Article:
Then in 1996, the Port Arthur mass shooting happened. Martin Bryant legally brought a gun into the streets of Port Arthur, as his concealed carry permit allowed him to. He then shot 35 people dead. Two of them had concealed carry permits themselves, and tried firing back, to no avail.

The Australian people decided that they were fed up with gun violence. They didn't go with half measures, like simple background checks. They pulled out ALL the stops.

Their "right to bear arms" was removed from the constitution. Concealed carry and open carry were made illegal. And military style weapons were banned. A licensing system and registry were created. The ANFOO was declared a terrorist organization, disbanded, and it's leaders sentenced to life imprisonment.

And the results: Australia has the lowest crime rate in the entire world.

The US should learn from Australia in that after a massacre, half measures will only serve to embolden the gun lobby.

We should do what Australia did, and go all the way in our quest to prevent future gun violence. The results speak for themselves.
Your user name seems familiar. Welcome aboard. :)
 
Jun 2006
100,729
10,990
Vancouver
#9
The ANFOO was declared a terrorist organization, disbanded, and it's leaders sentenced to life imprisonment.
I was going to start with "lowest crime rate in the world" but someone beat me to that.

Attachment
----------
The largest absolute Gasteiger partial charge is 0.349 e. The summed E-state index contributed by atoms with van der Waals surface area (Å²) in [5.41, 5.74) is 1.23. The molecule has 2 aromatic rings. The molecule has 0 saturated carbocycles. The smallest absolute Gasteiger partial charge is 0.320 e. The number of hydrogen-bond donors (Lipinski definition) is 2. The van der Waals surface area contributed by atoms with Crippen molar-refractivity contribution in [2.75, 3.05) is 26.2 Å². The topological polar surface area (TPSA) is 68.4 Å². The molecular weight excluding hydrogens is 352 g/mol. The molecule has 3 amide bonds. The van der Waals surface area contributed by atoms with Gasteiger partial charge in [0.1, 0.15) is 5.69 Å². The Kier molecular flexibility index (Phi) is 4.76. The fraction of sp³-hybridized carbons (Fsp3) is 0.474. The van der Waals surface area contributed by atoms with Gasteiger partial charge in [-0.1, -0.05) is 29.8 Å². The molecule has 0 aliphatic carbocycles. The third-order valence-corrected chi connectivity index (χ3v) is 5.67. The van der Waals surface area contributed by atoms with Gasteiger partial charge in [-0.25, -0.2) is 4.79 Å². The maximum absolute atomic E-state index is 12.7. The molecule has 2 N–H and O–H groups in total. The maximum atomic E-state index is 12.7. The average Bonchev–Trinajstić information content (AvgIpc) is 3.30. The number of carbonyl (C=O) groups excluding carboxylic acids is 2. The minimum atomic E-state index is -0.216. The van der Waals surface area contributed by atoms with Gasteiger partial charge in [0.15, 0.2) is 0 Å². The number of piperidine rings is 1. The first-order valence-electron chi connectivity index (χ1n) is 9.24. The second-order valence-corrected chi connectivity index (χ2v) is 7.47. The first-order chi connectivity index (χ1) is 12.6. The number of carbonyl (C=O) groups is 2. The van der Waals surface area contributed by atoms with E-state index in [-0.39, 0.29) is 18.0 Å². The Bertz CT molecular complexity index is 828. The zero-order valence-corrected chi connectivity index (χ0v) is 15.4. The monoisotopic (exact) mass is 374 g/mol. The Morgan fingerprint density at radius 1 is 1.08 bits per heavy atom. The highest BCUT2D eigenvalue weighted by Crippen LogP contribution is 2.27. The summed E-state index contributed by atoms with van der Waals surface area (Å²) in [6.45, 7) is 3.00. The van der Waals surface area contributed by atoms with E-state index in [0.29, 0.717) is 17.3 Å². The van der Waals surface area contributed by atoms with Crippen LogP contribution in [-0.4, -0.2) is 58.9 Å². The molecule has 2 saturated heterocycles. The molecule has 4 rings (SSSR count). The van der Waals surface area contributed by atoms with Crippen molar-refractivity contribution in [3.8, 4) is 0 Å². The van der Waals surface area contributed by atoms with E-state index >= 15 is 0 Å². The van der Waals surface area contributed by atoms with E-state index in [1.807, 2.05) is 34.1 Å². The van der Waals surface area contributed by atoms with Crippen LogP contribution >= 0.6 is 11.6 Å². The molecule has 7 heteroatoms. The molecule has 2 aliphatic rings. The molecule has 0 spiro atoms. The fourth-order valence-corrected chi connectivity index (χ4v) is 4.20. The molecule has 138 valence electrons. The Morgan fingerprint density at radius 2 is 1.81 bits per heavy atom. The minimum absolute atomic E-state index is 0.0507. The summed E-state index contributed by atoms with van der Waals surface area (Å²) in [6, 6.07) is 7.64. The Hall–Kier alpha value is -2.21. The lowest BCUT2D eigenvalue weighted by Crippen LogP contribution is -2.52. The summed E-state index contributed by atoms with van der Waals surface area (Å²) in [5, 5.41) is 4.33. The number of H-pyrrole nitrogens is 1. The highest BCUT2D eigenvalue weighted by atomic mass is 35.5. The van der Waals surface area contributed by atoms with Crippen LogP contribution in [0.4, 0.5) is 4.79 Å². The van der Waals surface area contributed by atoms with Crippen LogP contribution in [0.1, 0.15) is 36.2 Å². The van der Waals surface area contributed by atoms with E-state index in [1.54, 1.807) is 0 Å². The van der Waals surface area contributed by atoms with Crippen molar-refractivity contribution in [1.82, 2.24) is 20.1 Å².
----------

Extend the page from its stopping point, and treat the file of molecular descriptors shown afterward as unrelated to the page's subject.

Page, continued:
But uh....

I'm not an Australian legal expert, but...
 

Babba

Former Staff
Jul 2007
71,179
59,832
So. Md.
#10
Australia does NOT have the lowest crime rate in the entire world. It's not even in the top ten.
Top 10 Countries with the Lowest Recorded Crime Rate
Maybe not, but this is what did happen when Australia adopted those laws.

So what have the Australian laws actually done for homicide and suicide rates? Howard cites a study (pdf) by Andrew Leigh of Australian National University and Christine Neill of Wilfrid Laurier University finding that the firearm homicide rate fell by 59 percent, and the firearm suicide rate fell by 65 percent, in the decade after the law was introduced, without a parallel increase in non-firearm homicides and suicides. That provides strong circumstantial evidence for the law's effectiveness.

The paper also estimated that buying back 3,500 guns per 100,000 people results in a 35 to 50 percent decline in the homicide rate, but because of the low number of homicides in Australia normally, this finding isn't statistically significant.

What is significant is the decline the laws caused in the firearm suicide rate, which Leigh and Neill estimate at a 74 percent reduction for a buyback of that size. This is even higher than the overall decline in the suicide rate, because the gun buybacks' speed varied from state to state. In states with quick buybacks, the fall in the suicide rate far exceeded the fall in states with slower buybacks:
Did gun control work in Australia? - The Washington Post